Wi-Phi, or ‘Wireless Philosophy’ is an online, open access philosophy project co-created by Yale University and Massachusetts Institute of Technology.
Wi-Phi’s mission is to ‘ introduce people to the practice of philosophy by making videos that are freely available in a form that is entertaining, interesting and accessible to people with no background in the subject.‘
To help achieve this, Wi-Phi are working with professors of philosophy from leading American universities to create a series of bite-size, cleverly animated videos that provide thought-provoking introductions to a variety of classical philosophical issues, including the problem of free will, the existence of God and the problem of evil.
The films are likely to inspire as many questions as they answer, since one of the project’s aims is ‘for people to learn how to do philosophy rather than for them to simply learn what philosophers have thought, we see it as equally important to develop the critical thinking skills that are core to the methodology of philosophy.’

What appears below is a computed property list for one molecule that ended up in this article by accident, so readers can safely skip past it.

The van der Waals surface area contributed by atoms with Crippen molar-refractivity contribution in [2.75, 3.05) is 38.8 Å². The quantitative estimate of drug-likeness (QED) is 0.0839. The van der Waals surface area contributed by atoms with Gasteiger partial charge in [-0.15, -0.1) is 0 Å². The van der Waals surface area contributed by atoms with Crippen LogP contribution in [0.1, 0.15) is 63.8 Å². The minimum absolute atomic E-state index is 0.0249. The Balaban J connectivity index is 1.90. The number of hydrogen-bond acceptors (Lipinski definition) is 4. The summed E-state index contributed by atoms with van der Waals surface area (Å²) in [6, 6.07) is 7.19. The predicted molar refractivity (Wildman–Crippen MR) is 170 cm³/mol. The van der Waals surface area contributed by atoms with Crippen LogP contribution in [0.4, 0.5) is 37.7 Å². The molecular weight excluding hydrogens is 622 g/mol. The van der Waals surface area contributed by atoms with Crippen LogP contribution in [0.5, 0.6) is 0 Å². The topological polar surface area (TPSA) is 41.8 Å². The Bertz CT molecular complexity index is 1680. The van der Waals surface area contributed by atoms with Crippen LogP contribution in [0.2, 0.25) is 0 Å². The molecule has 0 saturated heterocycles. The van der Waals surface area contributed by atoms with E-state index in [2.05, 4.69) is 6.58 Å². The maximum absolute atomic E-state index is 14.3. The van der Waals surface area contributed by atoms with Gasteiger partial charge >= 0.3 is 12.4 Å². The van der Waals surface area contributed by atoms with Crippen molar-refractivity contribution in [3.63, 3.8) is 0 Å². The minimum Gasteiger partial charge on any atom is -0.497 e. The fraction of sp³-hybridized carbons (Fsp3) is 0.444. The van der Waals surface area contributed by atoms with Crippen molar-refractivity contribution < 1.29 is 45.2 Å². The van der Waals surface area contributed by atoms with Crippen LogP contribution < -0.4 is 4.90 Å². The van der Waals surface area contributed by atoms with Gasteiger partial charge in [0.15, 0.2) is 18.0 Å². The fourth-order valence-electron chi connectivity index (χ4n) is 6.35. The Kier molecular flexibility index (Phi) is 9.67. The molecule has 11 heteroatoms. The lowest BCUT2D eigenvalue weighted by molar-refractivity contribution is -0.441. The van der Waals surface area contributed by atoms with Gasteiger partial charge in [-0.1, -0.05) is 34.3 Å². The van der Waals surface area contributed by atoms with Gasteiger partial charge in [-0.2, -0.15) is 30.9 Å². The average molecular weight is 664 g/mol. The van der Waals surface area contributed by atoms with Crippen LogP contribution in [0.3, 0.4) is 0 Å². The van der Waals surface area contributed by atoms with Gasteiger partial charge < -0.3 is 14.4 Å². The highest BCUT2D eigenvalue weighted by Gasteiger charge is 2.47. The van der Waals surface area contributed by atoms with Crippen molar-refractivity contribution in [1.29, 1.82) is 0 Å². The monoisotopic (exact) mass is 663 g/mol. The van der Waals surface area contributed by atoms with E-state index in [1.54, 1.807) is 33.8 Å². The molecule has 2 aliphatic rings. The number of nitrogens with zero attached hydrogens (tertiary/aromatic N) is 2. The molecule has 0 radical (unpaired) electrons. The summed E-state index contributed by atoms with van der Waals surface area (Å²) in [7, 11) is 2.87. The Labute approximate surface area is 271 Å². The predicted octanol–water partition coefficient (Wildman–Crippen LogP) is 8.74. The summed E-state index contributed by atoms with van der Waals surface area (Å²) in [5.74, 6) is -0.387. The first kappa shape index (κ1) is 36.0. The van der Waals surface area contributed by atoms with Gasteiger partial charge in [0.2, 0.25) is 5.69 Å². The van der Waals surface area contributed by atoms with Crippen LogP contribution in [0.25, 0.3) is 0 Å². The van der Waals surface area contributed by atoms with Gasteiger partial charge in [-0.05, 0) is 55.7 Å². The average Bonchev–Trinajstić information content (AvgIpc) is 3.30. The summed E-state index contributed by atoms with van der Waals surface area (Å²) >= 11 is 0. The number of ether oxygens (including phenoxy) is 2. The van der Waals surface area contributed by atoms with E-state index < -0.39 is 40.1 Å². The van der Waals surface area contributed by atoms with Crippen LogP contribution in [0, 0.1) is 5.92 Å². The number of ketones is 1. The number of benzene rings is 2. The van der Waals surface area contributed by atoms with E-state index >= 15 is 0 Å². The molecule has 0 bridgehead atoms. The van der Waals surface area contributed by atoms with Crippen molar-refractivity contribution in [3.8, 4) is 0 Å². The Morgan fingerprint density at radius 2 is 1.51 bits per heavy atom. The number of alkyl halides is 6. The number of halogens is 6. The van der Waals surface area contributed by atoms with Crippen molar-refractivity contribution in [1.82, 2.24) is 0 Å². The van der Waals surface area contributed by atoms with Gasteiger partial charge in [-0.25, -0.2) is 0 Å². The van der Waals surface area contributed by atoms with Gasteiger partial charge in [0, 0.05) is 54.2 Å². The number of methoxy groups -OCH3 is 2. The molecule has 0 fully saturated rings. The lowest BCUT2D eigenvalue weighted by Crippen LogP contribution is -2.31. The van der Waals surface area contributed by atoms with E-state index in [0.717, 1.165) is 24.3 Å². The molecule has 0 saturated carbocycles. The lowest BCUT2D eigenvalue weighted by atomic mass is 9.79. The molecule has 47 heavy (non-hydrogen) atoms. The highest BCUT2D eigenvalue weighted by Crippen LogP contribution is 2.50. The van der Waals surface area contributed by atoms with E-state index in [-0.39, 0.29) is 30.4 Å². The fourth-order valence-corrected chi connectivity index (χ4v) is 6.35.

Wi-Phi see their project as a part of a larger mission: ‘building our collective capacity to engage in rational thought and discourse. By providing the toolkit for building better minds, we hope that Wi-Phi plays some small role in realizing that goal.’
The whole site is well worth checking out, both for its philosophical content and its approach to rational thought but also for great examples of how to communicate often very complicated ideas in ways that make them accessible to wider and less specialised audiences.
One of my favourites from the early content is this video from MIT philosophy professor Richard Holton looking at the problem of free will. (I’m sure everyone will relate to the concept of frustrators!)